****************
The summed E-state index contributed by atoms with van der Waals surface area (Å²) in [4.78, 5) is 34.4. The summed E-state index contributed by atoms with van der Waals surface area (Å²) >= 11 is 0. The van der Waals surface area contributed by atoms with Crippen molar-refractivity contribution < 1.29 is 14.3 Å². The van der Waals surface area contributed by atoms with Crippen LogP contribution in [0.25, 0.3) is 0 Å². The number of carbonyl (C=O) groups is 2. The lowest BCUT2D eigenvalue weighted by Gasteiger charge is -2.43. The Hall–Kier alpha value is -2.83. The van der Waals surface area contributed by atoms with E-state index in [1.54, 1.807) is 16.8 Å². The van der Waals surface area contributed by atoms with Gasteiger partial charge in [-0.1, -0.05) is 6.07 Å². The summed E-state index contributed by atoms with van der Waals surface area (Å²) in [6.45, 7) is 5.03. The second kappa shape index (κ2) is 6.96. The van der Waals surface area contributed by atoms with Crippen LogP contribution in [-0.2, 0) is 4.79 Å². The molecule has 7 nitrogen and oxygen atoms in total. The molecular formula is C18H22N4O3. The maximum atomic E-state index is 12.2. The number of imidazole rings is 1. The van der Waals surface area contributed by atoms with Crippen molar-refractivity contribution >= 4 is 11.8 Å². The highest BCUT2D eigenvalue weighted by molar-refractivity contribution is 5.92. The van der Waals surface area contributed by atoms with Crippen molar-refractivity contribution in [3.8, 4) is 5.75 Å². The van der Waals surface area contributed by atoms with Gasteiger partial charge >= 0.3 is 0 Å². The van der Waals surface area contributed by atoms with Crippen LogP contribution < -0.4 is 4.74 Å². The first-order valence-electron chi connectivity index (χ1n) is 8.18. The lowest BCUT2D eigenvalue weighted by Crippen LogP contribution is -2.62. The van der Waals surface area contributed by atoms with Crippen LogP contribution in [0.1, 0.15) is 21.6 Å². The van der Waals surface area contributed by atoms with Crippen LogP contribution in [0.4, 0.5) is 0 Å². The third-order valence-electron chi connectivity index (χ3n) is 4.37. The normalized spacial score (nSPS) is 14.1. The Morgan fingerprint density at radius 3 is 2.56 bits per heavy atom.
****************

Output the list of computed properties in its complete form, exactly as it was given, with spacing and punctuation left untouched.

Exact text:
The summed E-state index contributed by atoms with van der Waals surface area (Å²) in [4.78, 5) is 34.4. The summed E-state index contributed by atoms with van der Waals surface area (Å²) >= 11 is 0. The van der Waals surface area contributed by atoms with Crippen molar-refractivity contribution < 1.29 is 14.3 Å². The van der Waals surface area contributed by atoms with Crippen LogP contribution in [0.25, 0.3) is 0 Å². The number of carbonyl (C=O) groups is 2. The lowest BCUT2D eigenvalue weighted by Gasteiger charge is -2.43. The Hall–Kier alpha value is -2.83. The van der Waals surface area contributed by atoms with E-state index in [1.54, 1.807) is 16.8 Å². The van der Waals surface area contributed by atoms with Gasteiger partial charge in [-0.1, -0.05) is 6.07 Å². The summed E-state index contributed by atoms with van der Waals surface area (Å²) in [6.45, 7) is 5.03. The second kappa shape index (κ2) is 6.96. The van der Waals surface area contributed by atoms with Crippen LogP contribution in [-0.2, 0) is 4.79 Å². The molecule has 7 nitrogen and oxygen atoms in total. The molecular formula is C18H22N4O3. The maximum atomic E-state index is 12.2. The number of imidazole rings is 1. The van der Waals surface area contributed by atoms with Crippen molar-refractivity contribution >= 4 is 11.8 Å². The highest BCUT2D eigenvalue weighted by molar-refractivity contribution is 5.92. The van der Waals surface area contributed by atoms with Crippen molar-refractivity contribution in [3.8, 4) is 5.75 Å². The van der Waals surface area contributed by atoms with Gasteiger partial charge >= 0.3 is 0 Å². The van der Waals surface area contributed by atoms with Crippen LogP contribution < -0.4 is 4.74 Å². The first-order valence-electron chi connectivity index (χ1n) is 8.18. The lowest BCUT2D eigenvalue weighted by Crippen LogP contribution is -2.62. The van der Waals surface area contributed by atoms with Crippen LogP contribution in [0.1, 0.15) is 21.6 Å². The van der Waals surface area contributed by atoms with Crippen LogP contribution in [0.4, 0.5) is 0 Å². The third-order valence-electron chi connectivity index (χ3n) is 4.37. The normalized spacial score (nSPS) is 14.1. The Morgan fingerprint density at radius 3 is 2.56 bits per heavy atom.